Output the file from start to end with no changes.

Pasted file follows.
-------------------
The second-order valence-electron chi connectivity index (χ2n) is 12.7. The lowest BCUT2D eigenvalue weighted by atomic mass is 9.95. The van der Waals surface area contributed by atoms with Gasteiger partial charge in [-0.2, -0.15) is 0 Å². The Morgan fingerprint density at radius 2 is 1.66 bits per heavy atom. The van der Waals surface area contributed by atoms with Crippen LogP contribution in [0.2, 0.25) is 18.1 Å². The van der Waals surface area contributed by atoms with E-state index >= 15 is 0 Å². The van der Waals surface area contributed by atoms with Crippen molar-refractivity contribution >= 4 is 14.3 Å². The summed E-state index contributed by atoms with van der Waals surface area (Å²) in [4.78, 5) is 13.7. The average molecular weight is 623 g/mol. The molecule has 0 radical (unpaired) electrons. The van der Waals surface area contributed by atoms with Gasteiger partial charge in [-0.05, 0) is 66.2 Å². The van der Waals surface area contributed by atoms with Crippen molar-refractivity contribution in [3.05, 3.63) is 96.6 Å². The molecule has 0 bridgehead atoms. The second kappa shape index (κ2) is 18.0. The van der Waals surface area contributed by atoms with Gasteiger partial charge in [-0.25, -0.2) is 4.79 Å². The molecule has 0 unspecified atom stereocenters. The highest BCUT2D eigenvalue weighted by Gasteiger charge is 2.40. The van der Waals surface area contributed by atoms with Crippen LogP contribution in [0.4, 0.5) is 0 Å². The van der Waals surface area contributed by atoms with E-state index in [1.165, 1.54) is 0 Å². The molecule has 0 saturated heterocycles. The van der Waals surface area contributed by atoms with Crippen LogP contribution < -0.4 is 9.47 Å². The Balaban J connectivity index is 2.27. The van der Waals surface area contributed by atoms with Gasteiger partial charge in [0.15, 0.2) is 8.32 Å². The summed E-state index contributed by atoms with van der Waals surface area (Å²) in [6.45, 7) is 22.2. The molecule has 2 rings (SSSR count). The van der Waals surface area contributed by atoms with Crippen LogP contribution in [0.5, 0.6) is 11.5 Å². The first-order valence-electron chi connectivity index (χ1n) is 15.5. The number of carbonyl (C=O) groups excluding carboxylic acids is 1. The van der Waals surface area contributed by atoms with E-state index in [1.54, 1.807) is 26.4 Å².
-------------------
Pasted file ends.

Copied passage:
The second-order valence-electron chi connectivity index (χ2n) is 12.7. The lowest BCUT2D eigenvalue weighted by atomic mass is 9.95. The van der Waals surface area contributed by atoms with Gasteiger partial charge in [-0.2, -0.15) is 0 Å². The Morgan fingerprint density at radius 2 is 1.66 bits per heavy atom. The van der Waals surface area contributed by atoms with Crippen LogP contribution in [0.2, 0.25) is 18.1 Å². The van der Waals surface area contributed by atoms with E-state index >= 15 is 0 Å². The van der Waals surface area contributed by atoms with Crippen molar-refractivity contribution >= 4 is 14.3 Å². The summed E-state index contributed by atoms with van der Waals surface area (Å²) in [4.78, 5) is 13.7. The average molecular weight is 623 g/mol. The molecule has 0 radical (unpaired) electrons. The van der Waals surface area contributed by atoms with Gasteiger partial charge in [-0.05, 0) is 66.2 Å². The van der Waals surface area contributed by atoms with Crippen molar-refractivity contribution in [3.05, 3.63) is 96.6 Å². The molecule has 0 bridgehead atoms. The second kappa shape index (κ2) is 18.0. The van der Waals surface area contributed by atoms with Gasteiger partial charge in [-0.25, -0.2) is 4.79 Å². The molecule has 0 unspecified atom stereocenters. The highest BCUT2D eigenvalue weighted by Gasteiger charge is 2.40. The van der Waals surface area contributed by atoms with Crippen LogP contribution in [0.4, 0.5) is 0 Å². The van der Waals surface area contributed by atoms with E-state index in [1.165, 1.54) is 0 Å². The molecule has 0 saturated heterocycles. The van der Waals surface area contributed by atoms with Crippen LogP contribution < -0.4 is 9.47 Å². The Balaban J connectivity index is 2.27. The van der Waals surface area contributed by atoms with Gasteiger partial charge in [0.15, 0.2) is 8.32 Å². The summed E-state index contributed by atoms with van der Waals surface area (Å²) in [6.45, 7) is 22.2. The molecule has 2 rings (SSSR count). The van der Waals surface area contributed by atoms with Crippen LogP contribution in [0.5, 0.6) is 11.5 Å². The first-order valence-electron chi connectivity index (χ1n) is 15.5. The number of carbonyl (C=O) groups excluding carboxylic acids is 1. The van der Waals surface area contributed by atoms with E-state index in [1.54, 1.807) is 26.4 Å².